Skip to main content

The Globe and Mail

Double dip recession risk significant, Martin Feldstein warns

The U.S. economy faces a "significant risk" of another recession in 2010, unless the Obama administration promotes confidence it can manage a growing fiscal deficit, a prominent Harvard University economist said Thursday.

Without public approval, namely from investors, U.S. bond yields will climb, taxes will rise and a fragile recovery will be short lived, Martin Feldstein told Reuters in an interview.

"I don't think the Obama administration is doing anything to reduce that risk. They are assuming the momentum is there," said Mr. Feldstein, who is also president-emeritus of the National Bureau of Economic Research, the arbiter of when U.S. recessions begin and end.

Story continues below advertisement

He declined to call the chances of another recession after the U.S. economy shrank for four consecutive quarters before growing in the third quarter of 2009. He characterized the risk of a double dip back into recession as "significant."



Cat:e528746c-3414-401a-b14b-50247e3bdf01Forum:2d13dc33-9921-4d4a-815f-e809277631e4

Mr. Feldstein is a critic of the structure of the Obama administration's fiscal stimulus programs, though thinks additional government spending will do more harm than good. At this point, the U.S. government needs to think about the debts it has accrued, he said.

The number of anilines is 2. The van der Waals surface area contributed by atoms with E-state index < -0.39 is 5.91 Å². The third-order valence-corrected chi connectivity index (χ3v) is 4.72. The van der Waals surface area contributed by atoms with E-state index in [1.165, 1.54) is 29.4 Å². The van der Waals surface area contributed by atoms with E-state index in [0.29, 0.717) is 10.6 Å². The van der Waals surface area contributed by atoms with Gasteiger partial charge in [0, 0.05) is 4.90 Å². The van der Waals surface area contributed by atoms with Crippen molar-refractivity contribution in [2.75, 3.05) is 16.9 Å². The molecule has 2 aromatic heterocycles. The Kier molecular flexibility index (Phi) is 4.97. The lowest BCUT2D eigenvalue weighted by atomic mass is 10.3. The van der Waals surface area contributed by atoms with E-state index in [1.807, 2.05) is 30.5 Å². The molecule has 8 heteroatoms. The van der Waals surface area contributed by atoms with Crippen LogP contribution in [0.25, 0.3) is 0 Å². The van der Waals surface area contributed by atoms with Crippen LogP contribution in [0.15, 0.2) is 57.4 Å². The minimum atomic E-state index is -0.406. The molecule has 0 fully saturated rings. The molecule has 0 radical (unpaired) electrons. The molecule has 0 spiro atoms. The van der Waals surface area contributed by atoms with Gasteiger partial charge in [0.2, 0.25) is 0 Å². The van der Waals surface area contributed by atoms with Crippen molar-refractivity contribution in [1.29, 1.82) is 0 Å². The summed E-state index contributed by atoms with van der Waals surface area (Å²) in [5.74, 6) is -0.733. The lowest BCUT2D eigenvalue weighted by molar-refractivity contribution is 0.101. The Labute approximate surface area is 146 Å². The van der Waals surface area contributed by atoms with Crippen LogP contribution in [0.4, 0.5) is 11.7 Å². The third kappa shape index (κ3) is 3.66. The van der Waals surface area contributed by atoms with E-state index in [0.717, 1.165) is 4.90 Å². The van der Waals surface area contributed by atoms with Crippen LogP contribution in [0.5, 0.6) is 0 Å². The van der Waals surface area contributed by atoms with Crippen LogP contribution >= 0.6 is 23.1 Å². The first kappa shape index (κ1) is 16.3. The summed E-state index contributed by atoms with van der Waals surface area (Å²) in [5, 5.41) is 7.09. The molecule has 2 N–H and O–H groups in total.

"They need to bring back a greater sense of confidence that the fiscal situation will not get out of control."

The U.S. budget deficit in the last fiscal year grew to $1.4-trillion (U.S.), or 10 pe rcent of economic output, the largest shortfall since World War Two.

Long-maturity U.S. bond yields have been creeping higher over the last year. The 10-year Treasury yield hit a 6-month high at the end of 2009.

Mr. Feldstein believes bond yields will continue to rise, though he said central banks such as China's will most likely keep recycling the U.S. dollars bought in the market by buying short-dated Treasuries.

Story continues below advertisement

That will keep the yield curve, the difference between short-dated and long-dated debt, steep.

In China for meetings with government officials, Mr. Feldstein said he did not think the U.S. government would allow trade tensions between the United States and China to escalate further this year.

He also expected Beijing to loosen its grip on the yuan exchange rate and allow it to strengthen, as long as U.S. officials do not keep publicly pressuring China to act on its exchange rate policy.

Report an error
Comments

The Globe invites you to share your views. Please stay on topic and be respectful to everyone. For more information on our commenting policies and how our community-based moderation works, please read our Community Guidelines and our Terms and Conditions.

We’ve made some technical updates to our commenting software. If you are experiencing any issues posting comments, simply log out and log back in.

Discussion loading… ✨